Cheating is Widespread
While there’s no official numbers nor any real way to determine how many people are fooling drug tests, two figures available do point to how widespread and normal it is for people to “cheat” on their drug test:
- In June 2010, a county program in Oregon responsible for dealing with drug tests (related to parole and probation) reported 20% to 30% of urine samples submitted were suspected as adulterated with either dillution products or substitution urine – either fake urine, someone elses urine, or in one case, elk urine. Brilliant.
- From 2008 to 2010, Legacy health Central Lab in Portland, Oregon reports 1%-2.5% of urine samples given to them were actually composed of synthetic urine.
The irony with this type of data collection is that of course these labs have no way of reporting on all the other samples that they did not identify as fake or adulterated.
…And Sometimes it gets a Bit Dangerous.
Like when kids poison themseles by taking a dozen oversized Vitamin B3 pills with the idea that you can do a niacin flush to pass a drug test.
Like this kid who went to the hospital. And still ended up failing a test for marijuana.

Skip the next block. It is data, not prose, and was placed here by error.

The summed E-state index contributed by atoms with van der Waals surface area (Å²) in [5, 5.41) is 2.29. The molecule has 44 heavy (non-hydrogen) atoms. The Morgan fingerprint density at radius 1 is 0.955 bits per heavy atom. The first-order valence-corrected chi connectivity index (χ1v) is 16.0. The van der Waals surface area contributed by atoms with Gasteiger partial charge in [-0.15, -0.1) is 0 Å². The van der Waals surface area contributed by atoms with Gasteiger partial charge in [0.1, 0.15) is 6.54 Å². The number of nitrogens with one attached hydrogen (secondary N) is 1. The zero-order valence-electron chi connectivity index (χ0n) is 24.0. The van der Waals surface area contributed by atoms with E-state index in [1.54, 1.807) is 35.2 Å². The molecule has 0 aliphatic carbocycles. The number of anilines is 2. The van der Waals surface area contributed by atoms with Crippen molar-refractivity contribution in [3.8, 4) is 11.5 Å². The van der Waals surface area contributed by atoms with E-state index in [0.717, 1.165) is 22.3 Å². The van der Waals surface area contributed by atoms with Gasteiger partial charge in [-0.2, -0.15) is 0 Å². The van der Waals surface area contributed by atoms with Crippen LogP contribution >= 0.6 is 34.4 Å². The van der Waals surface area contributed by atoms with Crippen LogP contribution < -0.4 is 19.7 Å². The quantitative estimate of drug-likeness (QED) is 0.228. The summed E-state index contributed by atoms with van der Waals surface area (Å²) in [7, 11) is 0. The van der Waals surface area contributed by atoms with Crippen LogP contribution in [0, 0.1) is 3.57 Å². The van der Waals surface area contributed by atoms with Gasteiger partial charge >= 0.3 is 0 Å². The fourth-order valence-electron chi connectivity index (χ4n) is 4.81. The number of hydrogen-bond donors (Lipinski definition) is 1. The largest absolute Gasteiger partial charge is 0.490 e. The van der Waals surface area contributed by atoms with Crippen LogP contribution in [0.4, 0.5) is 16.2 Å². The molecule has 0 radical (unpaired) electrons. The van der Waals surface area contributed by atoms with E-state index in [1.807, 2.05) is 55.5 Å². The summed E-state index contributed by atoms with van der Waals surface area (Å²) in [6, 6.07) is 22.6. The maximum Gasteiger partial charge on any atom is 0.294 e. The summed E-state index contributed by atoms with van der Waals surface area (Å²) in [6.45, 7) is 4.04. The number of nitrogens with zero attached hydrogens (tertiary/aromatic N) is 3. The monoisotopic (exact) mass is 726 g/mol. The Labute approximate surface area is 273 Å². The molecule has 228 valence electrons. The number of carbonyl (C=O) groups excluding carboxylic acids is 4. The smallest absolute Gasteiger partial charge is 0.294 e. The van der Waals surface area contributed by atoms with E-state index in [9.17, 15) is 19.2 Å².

Spice Drug Tests Are Here
And by the way, yes, a drug test for spice, the synthetic weed that’s currently in between legal and sorta kinda legal, depending on where you are in the USA, does indeed exists. Testing for Spice is being implemented by the Airforce currently and it’s already available for parents to buy as part of a home drug test – i.e. the Synthetic Marijuana Testing Kit from Confirm Biosciences will test for the metabolites in K2 + Spice.
Sorry kids! The fun is over.
How Did This Nonsense Start Anyway?
We can thank Ronald Reagan for making drug testing such a normal part of getting (and keeping) a job. In 1986 he signed Executive Order 12564 which led to drug testing for federal workers.
This started the slippery slope into both the public and private job sectors, propelled forward by a 1989 court ruling that made it okay for employers to give a drug test to employees without cause or suspicion after it was determined that such tests did not violate a persons Constitutional right against unreasonable search..
Isn’t that amazing? Taking fluids from your body, without cause of suspicion, does not violate our Constitutional protection against unreasonable search.
BTW – Get Paid For Your Time, Eh?
Suprisingly, the law support the idea of compensenting employees for the time they spent taking the drug test. You can about this here and here. In effect, the US Dept. of Labor says that if a company requires you to do something as part of your job – such as a drug test or a physical – the time you spend taking the test is to be considered hours worked. Amazingly, even the time it took you to drive there and back and any waiting around in the doctors office is all on the clock.
Side note: I’ve had to take 3 employment drug tests and it has never been compensated by the company, nor was it ever addressed one way or another. I suspect that if a company doesn’t want to compensate you in this way, there’s little real world action an employee can take. At this point, he or she often doesn’t even have the job or has just started – making it very shakey ground to start a battle over.